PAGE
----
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October 28, 2015
By Mark Terry, Breaking News Staff

Thousand Oaks, Calif.-based Amgen announced today that the U.S. Food and Drug Administration (FDA) had approved Imlygic (talimogene laherparepvec, or T-Vec) for use in patients with melanoma.

The drug is generally touted as the first viral-based cancer therapeutic. Imlygic is an engineered version of the herpes virus. It simultaneously attacks the cancer cells while stimulating the immune system to attack those cells.

“This is huge for the whole field, and for cancer patients,” John Bell, a senior scientist at the Ottawa Hospital Research Institute in Canada, told the Boston Globe. “The field is exploding, and this would be another arrow in the quiver that oncologists use.”

Amgen indicates the therapy will be available to patients in the U.S. within a week. The projected price is $65,000 for a round of treatment, although the company indicates it will vary from patient to patient because of differences in dosing. It also plans to work with patient assistance programs such as The Safety Net Foundation, and its own co-pay coupon program called Amgen FIRST STEP Program, to make the drug accessible to patients whose insurance won’t cover the medication.

“These days in oncology we’ve seen some prices quite a bit higher than that,” said Eric Schmidt, an analyst with Cowen and Company to The Boston Globe. “And Amgen’s not a company that likes to price gouge.”

European drug regulators have also thrown their support behind the therapy, which is likely to lead to approval in the next couple months.

Although Imlygic is something new, it faces some competition for melanoma treatments, including Bristol-Myers Squibb Company ’s Opdivo, and Merck & Co. ’s Keytruda.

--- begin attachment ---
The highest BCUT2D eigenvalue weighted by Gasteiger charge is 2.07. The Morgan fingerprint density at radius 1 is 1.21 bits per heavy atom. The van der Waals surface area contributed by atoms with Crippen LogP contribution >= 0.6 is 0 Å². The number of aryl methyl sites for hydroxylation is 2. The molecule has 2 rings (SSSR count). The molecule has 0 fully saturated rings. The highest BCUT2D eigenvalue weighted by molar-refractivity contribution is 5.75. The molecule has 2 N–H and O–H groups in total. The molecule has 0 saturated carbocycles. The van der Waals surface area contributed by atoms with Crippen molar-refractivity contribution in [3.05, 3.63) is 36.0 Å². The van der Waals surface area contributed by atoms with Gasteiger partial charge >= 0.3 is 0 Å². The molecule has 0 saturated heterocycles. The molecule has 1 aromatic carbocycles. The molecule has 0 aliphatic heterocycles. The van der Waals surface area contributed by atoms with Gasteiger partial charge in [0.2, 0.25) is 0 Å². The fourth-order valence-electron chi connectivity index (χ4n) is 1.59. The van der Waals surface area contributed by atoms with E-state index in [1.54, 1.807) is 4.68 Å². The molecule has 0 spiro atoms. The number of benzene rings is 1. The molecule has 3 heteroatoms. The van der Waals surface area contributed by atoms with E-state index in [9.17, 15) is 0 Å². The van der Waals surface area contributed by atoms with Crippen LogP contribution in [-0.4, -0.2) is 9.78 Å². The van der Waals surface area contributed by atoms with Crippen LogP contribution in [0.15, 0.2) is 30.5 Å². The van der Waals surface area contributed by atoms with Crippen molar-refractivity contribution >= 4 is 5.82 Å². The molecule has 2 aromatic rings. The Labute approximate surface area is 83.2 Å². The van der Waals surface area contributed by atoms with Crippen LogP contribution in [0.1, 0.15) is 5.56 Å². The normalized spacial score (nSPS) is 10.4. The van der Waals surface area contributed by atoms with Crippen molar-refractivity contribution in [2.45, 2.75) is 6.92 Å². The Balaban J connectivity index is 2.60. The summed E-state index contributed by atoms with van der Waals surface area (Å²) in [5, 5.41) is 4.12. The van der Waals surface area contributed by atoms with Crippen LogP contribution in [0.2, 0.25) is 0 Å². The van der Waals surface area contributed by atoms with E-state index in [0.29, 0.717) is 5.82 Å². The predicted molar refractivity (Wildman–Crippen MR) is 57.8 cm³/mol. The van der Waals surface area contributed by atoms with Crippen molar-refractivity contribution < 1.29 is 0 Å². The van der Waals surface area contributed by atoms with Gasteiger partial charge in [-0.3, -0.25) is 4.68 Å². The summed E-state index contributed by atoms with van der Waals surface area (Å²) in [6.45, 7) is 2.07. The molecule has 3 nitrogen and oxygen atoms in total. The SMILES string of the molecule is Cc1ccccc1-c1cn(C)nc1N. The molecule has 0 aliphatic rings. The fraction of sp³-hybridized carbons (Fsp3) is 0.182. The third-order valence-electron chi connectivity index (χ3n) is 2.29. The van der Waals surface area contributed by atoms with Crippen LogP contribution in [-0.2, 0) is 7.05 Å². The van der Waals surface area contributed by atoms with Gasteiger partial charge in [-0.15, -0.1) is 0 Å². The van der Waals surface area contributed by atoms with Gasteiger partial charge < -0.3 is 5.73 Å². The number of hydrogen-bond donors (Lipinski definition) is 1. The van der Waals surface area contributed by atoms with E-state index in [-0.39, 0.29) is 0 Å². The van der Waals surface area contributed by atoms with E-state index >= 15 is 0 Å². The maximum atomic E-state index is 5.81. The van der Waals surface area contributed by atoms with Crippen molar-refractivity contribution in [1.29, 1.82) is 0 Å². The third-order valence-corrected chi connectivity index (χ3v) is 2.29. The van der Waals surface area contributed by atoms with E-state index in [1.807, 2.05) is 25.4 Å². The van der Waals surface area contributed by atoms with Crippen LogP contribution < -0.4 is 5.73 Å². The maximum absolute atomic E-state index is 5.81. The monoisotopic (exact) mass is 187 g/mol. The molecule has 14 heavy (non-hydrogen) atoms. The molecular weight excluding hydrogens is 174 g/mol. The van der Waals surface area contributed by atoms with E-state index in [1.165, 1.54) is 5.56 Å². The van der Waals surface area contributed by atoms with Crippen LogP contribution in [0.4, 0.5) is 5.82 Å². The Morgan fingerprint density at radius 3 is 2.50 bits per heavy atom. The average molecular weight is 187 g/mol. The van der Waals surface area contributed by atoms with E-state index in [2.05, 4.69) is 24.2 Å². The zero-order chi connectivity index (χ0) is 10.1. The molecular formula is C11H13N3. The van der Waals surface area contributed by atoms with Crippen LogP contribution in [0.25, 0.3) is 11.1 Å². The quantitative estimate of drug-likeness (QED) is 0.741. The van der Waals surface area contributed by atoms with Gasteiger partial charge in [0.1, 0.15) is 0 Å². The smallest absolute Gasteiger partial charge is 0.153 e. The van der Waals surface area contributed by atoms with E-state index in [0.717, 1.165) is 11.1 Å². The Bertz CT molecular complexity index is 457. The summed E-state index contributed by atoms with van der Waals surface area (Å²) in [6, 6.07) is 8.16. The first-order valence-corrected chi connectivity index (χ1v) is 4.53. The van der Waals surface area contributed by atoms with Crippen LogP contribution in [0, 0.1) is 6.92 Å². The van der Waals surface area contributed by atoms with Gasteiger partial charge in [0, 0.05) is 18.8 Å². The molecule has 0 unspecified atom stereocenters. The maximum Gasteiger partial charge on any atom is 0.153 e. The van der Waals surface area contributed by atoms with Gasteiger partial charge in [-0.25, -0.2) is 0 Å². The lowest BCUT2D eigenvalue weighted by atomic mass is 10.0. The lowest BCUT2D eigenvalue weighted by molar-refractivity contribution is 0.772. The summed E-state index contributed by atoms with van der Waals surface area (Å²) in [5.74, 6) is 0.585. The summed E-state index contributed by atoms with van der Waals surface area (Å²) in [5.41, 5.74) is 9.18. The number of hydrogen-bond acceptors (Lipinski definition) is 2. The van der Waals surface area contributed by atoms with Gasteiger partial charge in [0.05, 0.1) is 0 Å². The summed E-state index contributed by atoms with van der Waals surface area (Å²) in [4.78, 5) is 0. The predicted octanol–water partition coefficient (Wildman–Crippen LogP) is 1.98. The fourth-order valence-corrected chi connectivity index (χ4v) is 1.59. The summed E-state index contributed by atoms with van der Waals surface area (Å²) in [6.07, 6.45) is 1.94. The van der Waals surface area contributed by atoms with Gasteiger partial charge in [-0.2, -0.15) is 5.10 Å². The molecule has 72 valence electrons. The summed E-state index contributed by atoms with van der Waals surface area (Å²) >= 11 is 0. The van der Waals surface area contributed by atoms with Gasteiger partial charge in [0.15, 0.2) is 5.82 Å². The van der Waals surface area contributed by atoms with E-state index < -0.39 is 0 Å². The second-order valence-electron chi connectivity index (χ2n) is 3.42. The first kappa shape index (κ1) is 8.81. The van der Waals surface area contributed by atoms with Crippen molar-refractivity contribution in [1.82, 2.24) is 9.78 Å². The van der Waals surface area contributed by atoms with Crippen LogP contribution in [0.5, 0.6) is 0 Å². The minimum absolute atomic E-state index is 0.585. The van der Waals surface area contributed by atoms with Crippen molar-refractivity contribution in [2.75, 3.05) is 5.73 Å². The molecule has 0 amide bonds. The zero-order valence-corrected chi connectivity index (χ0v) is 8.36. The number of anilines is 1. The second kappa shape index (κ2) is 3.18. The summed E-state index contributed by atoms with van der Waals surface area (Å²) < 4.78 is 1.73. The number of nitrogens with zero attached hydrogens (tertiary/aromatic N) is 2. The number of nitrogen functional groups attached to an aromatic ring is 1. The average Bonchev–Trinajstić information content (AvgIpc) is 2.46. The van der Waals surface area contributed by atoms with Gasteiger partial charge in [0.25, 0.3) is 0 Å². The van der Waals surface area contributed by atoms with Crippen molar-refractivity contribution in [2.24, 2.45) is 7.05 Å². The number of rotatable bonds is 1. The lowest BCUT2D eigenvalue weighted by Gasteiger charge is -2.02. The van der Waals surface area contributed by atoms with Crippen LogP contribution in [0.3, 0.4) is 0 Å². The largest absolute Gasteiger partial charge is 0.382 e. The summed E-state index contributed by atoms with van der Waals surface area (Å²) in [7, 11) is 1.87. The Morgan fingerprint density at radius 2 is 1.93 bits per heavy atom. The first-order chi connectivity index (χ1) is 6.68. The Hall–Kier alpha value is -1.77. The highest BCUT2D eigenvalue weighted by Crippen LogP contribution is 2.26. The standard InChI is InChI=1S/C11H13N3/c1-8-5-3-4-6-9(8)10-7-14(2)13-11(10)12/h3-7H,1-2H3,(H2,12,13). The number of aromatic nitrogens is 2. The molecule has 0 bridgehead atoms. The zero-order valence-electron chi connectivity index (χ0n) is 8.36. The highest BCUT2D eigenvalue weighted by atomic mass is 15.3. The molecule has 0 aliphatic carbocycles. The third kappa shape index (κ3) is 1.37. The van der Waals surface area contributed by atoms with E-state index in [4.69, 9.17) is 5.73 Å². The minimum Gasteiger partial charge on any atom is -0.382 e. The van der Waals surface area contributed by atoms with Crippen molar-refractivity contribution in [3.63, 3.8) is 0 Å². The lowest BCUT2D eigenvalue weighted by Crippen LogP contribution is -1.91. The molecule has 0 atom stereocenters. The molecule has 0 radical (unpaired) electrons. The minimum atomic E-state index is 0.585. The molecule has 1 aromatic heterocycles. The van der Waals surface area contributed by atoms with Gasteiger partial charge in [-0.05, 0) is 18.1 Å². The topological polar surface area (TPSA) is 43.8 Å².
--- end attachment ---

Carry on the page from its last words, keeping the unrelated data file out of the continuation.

“Imlygic is the fist clinical and regulatory validation of an oncolytic virus as a therapy,” said Sean Harper, executive vice president of Research and Development at Amgen in a statement, “which Amgen is proud to bring to patients with a serious form of skin cancer. Not all melanoma patients currently benefit from available therapies, and Imlygic represents an important new option that can provide meaningful durable response for patients wit this aggressive and complex disease. Immunotherapy is an exciting area for cancer research, and we are currently studying Imlygic in combination with other immunotherapies in advanced melanoma and other solid tumors.”

Despite its breakthrough as a new technique, analysts expect modest sales, particularly as a standalone drug. Eric Schmidt told The Boston Globe that its potential as a standalone was “very, very modest. It’s being developed in combination with other immunotherapies, where we think there’s a little more of a commercial opportunity, but we still need to see more data.”

Thomson Reuters Cortellis predicts peaks sales of $387.5 million by 2020. Cory Kasimov, an analyst with J.P. Morgan, projects $50 million in sales in 2016, reaching less than $300 million at its highest. Amgen’s 2016 total revenue will likely exceed $22 billion. The company’s third quarter results will be released tomorrow.

Amgen acquired BioVex in 2011, the company that created Imlygic. “It’s a low-toxicity treatment, and for the right patients you see quite stunning results,” Robert Coffin told The Boston Globe. Coffin was the virologist and co-founder of BioVex who created Imlygic.

“I think we’re on the cusp of potentially curing patients,” using oncolytic viruses and onco-immunology therapies, said Howard Kaufman, chief surgical officer of the Rutgers Cancer Institute of New Jersey to The Boston Globe. “But short of that, this might be like diabetes, where we can control it and people live normal lives.”

Amgen took a bounce on the news, going from $160.49 on Oct. 27 to $162.87 early this morning. Shares are currently trading for $162.13. The year’s low was $132.27 on Sept. 28.